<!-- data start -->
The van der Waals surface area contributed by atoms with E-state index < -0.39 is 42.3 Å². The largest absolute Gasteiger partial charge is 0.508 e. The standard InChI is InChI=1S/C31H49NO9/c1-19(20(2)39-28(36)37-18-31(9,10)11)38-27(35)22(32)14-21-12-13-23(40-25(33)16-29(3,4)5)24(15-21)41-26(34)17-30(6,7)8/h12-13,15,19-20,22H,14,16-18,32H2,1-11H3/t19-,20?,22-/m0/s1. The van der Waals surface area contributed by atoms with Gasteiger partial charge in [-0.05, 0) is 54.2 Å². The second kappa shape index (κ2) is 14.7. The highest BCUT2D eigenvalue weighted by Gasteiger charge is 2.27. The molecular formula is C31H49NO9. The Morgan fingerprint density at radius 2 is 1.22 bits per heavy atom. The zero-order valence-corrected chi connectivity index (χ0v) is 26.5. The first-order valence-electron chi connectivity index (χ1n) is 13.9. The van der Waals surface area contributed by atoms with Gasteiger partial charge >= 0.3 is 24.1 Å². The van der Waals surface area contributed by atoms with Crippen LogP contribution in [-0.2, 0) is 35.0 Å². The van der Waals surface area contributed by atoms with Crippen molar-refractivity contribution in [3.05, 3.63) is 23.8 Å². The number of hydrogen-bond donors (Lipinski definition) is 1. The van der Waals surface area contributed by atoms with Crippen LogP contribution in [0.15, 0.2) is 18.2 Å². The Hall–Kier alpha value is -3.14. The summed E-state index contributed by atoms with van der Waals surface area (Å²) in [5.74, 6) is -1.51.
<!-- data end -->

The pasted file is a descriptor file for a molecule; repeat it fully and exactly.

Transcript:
The van der Waals surface area contributed by atoms with E-state index < -0.39 is 42.3 Å². The largest absolute Gasteiger partial charge is 0.508 e. The standard InChI is InChI=1S/C31H49NO9/c1-19(20(2)39-28(36)37-18-31(9,10)11)38-27(35)22(32)14-21-12-13-23(40-25(33)16-29(3,4)5)24(15-21)41-26(34)17-30(6,7)8/h12-13,15,19-20,22H,14,16-18,32H2,1-11H3/t19-,20?,22-/m0/s1. The van der Waals surface area contributed by atoms with Gasteiger partial charge in [-0.05, 0) is 54.2 Å². The second kappa shape index (κ2) is 14.7. The highest BCUT2D eigenvalue weighted by Gasteiger charge is 2.27. The molecular formula is C31H49NO9. The Morgan fingerprint density at radius 2 is 1.22 bits per heavy atom. The zero-order valence-corrected chi connectivity index (χ0v) is 26.5. The first-order valence-electron chi connectivity index (χ1n) is 13.9. The van der Waals surface area contributed by atoms with Gasteiger partial charge >= 0.3 is 24.1 Å². The van der Waals surface area contributed by atoms with Crippen LogP contribution in [-0.2, 0) is 35.0 Å². The van der Waals surface area contributed by atoms with Crippen molar-refractivity contribution in [3.05, 3.63) is 23.8 Å². The number of hydrogen-bond donors (Lipinski definition) is 1. The van der Waals surface area contributed by atoms with Crippen LogP contribution in [0.15, 0.2) is 18.2 Å². The Hall–Kier alpha value is -3.14. The summed E-state index contributed by atoms with van der Waals surface area (Å²) in [5.74, 6) is -1.51.